Aedes aegypti in Tahiti and Moorea (French Polynesia): isoenzyme differentiation in the mosquito population according to human population density.

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  • 1 Unité d'Ecologie des Systèmes Vectoriels, Institut Pasteur, Paris, France.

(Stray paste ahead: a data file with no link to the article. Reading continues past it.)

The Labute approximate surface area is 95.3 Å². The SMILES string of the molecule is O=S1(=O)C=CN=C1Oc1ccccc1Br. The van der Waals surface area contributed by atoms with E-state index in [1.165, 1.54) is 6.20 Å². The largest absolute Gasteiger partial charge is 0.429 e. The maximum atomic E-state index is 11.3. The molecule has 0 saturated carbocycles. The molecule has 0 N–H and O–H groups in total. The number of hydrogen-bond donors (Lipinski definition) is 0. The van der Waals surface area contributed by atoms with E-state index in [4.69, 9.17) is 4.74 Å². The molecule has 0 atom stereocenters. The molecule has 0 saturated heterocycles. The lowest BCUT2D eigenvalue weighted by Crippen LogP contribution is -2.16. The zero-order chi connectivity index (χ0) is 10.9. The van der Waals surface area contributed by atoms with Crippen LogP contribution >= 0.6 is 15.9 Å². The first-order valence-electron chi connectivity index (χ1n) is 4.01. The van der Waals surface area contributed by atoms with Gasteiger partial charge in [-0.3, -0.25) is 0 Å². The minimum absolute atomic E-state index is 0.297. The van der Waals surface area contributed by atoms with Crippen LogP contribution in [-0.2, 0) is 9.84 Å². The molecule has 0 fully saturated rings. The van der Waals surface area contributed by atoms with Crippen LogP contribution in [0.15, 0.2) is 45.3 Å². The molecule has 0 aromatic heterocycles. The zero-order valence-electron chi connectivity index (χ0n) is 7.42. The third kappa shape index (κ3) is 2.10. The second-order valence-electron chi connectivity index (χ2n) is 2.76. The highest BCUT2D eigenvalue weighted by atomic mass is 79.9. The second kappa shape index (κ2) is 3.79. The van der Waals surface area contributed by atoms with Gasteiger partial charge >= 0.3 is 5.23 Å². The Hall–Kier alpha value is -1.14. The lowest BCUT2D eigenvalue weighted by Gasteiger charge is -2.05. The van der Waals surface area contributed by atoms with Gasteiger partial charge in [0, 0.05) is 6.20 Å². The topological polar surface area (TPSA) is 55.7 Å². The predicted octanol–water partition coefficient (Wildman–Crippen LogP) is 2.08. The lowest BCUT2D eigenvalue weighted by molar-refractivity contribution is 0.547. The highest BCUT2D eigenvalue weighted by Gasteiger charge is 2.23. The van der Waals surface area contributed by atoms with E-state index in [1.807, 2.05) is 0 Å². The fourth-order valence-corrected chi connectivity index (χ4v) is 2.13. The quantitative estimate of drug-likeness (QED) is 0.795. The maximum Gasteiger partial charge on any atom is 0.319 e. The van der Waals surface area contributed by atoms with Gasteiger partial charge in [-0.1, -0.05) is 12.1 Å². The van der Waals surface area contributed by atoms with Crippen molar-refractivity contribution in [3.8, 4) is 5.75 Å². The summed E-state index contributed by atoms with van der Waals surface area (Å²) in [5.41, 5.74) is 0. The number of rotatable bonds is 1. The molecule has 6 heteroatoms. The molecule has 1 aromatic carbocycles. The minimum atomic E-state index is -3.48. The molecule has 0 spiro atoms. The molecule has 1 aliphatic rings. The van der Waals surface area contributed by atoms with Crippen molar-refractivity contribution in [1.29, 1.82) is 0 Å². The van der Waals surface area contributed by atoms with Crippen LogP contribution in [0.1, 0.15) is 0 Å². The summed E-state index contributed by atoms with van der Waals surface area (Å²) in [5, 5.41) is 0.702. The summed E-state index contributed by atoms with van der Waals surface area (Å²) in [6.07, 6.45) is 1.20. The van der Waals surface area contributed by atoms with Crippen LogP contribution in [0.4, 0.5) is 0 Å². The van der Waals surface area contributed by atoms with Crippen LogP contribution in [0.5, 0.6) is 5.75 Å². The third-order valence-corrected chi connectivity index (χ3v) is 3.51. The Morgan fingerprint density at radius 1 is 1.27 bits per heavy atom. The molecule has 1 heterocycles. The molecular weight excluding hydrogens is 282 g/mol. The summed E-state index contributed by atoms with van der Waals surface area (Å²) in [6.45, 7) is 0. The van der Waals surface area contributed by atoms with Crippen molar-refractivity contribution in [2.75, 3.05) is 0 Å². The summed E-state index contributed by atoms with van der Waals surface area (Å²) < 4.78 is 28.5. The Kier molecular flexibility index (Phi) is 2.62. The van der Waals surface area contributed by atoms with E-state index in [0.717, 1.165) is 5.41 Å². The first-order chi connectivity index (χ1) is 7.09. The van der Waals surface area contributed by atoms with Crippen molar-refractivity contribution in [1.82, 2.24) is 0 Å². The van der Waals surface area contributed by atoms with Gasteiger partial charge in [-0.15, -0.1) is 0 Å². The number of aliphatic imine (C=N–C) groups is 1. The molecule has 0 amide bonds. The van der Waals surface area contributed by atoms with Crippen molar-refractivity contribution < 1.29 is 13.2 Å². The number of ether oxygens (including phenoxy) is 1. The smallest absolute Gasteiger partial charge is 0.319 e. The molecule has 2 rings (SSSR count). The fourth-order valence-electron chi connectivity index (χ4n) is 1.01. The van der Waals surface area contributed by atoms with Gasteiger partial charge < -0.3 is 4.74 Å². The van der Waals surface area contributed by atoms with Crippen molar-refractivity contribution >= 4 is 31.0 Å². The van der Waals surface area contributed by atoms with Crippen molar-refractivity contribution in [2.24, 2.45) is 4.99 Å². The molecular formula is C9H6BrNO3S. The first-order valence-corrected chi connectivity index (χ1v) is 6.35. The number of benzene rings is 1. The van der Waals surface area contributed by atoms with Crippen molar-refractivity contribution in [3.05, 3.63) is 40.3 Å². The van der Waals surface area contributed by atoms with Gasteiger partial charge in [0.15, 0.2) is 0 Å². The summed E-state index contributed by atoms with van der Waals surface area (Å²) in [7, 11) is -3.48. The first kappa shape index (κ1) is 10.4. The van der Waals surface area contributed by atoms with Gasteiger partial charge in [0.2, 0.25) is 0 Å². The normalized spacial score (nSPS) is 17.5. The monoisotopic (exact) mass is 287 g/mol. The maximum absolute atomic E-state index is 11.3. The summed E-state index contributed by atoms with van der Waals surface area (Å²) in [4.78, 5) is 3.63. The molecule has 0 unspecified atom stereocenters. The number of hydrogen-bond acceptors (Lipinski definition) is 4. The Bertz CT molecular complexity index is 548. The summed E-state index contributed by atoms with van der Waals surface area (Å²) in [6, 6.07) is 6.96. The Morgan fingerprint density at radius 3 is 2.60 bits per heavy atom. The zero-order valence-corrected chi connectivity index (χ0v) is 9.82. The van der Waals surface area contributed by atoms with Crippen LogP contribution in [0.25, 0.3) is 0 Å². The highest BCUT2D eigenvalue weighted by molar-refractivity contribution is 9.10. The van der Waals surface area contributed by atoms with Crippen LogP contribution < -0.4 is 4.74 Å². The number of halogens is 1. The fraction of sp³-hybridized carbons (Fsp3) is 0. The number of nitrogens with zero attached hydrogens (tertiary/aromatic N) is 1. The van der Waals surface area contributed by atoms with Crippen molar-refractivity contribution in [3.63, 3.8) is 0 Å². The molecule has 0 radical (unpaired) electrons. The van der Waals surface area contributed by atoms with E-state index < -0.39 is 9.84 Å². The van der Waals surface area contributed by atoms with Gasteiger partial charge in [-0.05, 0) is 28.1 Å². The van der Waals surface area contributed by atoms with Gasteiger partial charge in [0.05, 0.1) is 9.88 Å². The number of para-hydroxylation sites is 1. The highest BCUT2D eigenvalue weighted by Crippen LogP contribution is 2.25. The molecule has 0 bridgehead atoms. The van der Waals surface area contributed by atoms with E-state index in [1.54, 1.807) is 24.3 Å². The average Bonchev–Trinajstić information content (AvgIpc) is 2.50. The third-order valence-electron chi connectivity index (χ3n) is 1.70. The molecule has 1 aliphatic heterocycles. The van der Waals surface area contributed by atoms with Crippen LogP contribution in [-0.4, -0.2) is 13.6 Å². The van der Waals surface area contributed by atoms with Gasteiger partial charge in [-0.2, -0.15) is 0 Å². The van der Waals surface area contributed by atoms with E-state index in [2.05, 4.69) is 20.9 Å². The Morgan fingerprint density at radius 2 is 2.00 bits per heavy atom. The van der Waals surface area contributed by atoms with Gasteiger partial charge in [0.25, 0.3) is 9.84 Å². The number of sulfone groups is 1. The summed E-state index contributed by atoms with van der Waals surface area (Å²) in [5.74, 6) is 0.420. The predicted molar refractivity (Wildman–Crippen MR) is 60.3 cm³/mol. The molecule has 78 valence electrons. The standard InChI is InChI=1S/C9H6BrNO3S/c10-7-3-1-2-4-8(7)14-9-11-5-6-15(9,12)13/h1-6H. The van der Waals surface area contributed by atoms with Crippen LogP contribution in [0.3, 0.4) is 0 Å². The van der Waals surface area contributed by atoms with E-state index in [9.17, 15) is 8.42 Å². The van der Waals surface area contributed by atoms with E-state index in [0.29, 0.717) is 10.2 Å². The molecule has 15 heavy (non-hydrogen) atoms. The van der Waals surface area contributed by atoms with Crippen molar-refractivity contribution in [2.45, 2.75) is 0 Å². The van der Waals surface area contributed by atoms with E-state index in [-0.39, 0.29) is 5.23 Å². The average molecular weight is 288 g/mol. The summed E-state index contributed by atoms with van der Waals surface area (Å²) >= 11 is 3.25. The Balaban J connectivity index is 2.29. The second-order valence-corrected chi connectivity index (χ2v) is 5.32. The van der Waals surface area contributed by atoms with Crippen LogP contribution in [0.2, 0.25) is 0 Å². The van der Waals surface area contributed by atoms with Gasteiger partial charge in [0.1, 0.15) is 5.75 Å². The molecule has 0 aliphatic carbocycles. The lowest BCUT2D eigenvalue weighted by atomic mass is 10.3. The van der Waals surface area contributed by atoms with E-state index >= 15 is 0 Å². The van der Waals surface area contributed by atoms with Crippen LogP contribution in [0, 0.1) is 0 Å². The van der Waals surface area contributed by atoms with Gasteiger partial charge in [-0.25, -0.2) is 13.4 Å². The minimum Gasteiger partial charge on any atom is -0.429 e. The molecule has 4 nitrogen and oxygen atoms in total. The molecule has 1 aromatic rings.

Genetic differences at five polymorphic isoenzyme loci were analyzed by starch gel electrophoresis for 28 Aedes aegypti samples. Considerable (i.e., high Fst values) and significant (i.e., P values >10(-4)) geographic differences were found. Differences in Ae. aegypti genetic structure were related to human population densities and to particularities in mosquito ecotopes in both Tahiti and Moorea islands. In highly urbanized areas (i.e., the Papeete agglomeration), mosquitoes were highly structured. Recurrent extinction events consecutive to insecticidal treatments during dengue outbreaks tend to differentiate mosquito populations. In less populated zones (i.e., the east coast of Moorea and Tahiti), differences in ecotope characteristics could explain the lack of differentiation among mosquitoes from rural environments such as the east coast of Tahiti where natural breeding sites predominate. When the lowest populated zones such as Tahiti Iti and the west coast of Moorea are compared, mosquito are less differentiated in Moorea. These results will be discussed in relation to the recent findings of variation in mosquito infection rates for dengue-2 virus.